Enduring Ethics and the Real Estate Code of Conduct

Enduring Ethics and the Real Estate Code of ConductWe may have come a long way from the days of philosophers such as Socrates, Kant and Nietzsche, but when it comes to the ethics they shaped and espoused, they are as relevant today as they were in their day. Defending the concepts of right and wrong conduct amidst a wealth of moral and personal diversity forms the bedrock of ethics in real estate, as much as it does in wide society. When it comes to the world of real estate, though the ideas must be forged in a different way to encompass the complicated nature of our business, the same basic tenets apply, or at least they should.

As a realtor of many years, I am acutely aware of the need for ethics and uncompromised professional conduct in the real estate business. Though the majority of those involved in real estate work are honorable, honest and hard-working professionals, the world of realty is no more immune from the scourge of misconduct than any other profession. Thankfully, the code of ethics is there to outline and, in the rare case it is needed, enforce these rules of the game, so to say.

From law to medicine, law enforcement to the military, codes of conducts and ethical guidelines are imperative. In Real Estate terms, the code of conduct is very much aligned to the concept of applied ethics, embracing the notion that a person is obligated to act in a specific way in a particular arena, such as a business transaction, in our case, anything involving real estate. It would be disingenuous to suggest that the real estate industry is free from ethical misdemeanors, but equally unfair to suggest that it does not continue to make great strides towards higher ethical standards.

For realtors, this code is the cornerstone of our business practice, I am proud to see how it is treated with respect by so many professionals. Such guidelines are there not only to protect the people within and reputation of the real estate profession, they are there to reassure clients. Buying or selling a home can be a traumatic, life-changing and complicated process, especially for those who have no experience. Whether it is the purchase of a family home in a new area, a first step onto the property ladder or an investment purchase for the future, these decisions are rarely taken lightly.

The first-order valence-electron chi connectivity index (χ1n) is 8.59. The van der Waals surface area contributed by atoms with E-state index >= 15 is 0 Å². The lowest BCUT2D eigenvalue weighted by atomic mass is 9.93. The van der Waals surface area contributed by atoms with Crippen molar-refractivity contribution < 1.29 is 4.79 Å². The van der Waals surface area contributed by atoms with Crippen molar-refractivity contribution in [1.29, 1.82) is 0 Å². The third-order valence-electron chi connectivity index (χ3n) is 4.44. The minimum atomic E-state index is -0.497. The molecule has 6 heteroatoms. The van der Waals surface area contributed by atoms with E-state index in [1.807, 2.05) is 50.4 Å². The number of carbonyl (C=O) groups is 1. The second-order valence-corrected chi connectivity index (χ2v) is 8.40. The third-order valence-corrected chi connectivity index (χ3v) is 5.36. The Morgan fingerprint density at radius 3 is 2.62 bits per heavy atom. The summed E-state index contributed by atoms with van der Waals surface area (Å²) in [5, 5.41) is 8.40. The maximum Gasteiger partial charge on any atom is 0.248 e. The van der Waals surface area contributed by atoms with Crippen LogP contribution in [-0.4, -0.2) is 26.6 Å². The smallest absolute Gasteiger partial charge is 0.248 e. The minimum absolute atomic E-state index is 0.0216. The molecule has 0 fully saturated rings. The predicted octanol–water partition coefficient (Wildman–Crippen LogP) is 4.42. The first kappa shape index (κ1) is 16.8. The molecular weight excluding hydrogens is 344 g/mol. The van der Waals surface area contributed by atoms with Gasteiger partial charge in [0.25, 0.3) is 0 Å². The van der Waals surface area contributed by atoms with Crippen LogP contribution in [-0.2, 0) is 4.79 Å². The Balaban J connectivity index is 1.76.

When looking for a realtor to assist in these seminal and financially important decisions, being safe in the knowledge that any such help or counsel will be trustworthy is imperative. Essentially, when a person is looking to secure the services of a real estate professional, we are selling ourselves well before we are selling the home.

Sadly, as with other professions, when one rotten apple is found to be in the basket, the entire basket is sometimes perceived to be equally nefarious. It has been said that it takes years to build a reputation and mere moments to damage or destroy it. Thankfully, my experience over the years tells me a positive story, full of realtors who are proud of their integrity and cherish the code of ethics which guides, and is fastidiously observed by members of the real estate profession. For home buyers and sellers, our code of ethics is a point of reference, as well as a statement which outlines the integrity of the profession.

It has been said that moving home is one of the most stressful life events, so for us, it is both personally and professionally important for our clients to have confidence in our business, our practices and our ethics.

To anyone who has no experience with or is somehow nervous about dealing with a real estate agent, having a code of ethics is highly reassuring.  My profession is something of which I am proud and ultimately, it is all about helping clients find their dream home, their ideal residence, or their first real property.

The code of ethics within the real estate world goes beyond honesty and integrity. Though such things are important and clients always need to be given the courtesy of these things, professional practices are important for the internal well-being of the profession, something which leads to a greater confidence for clients.

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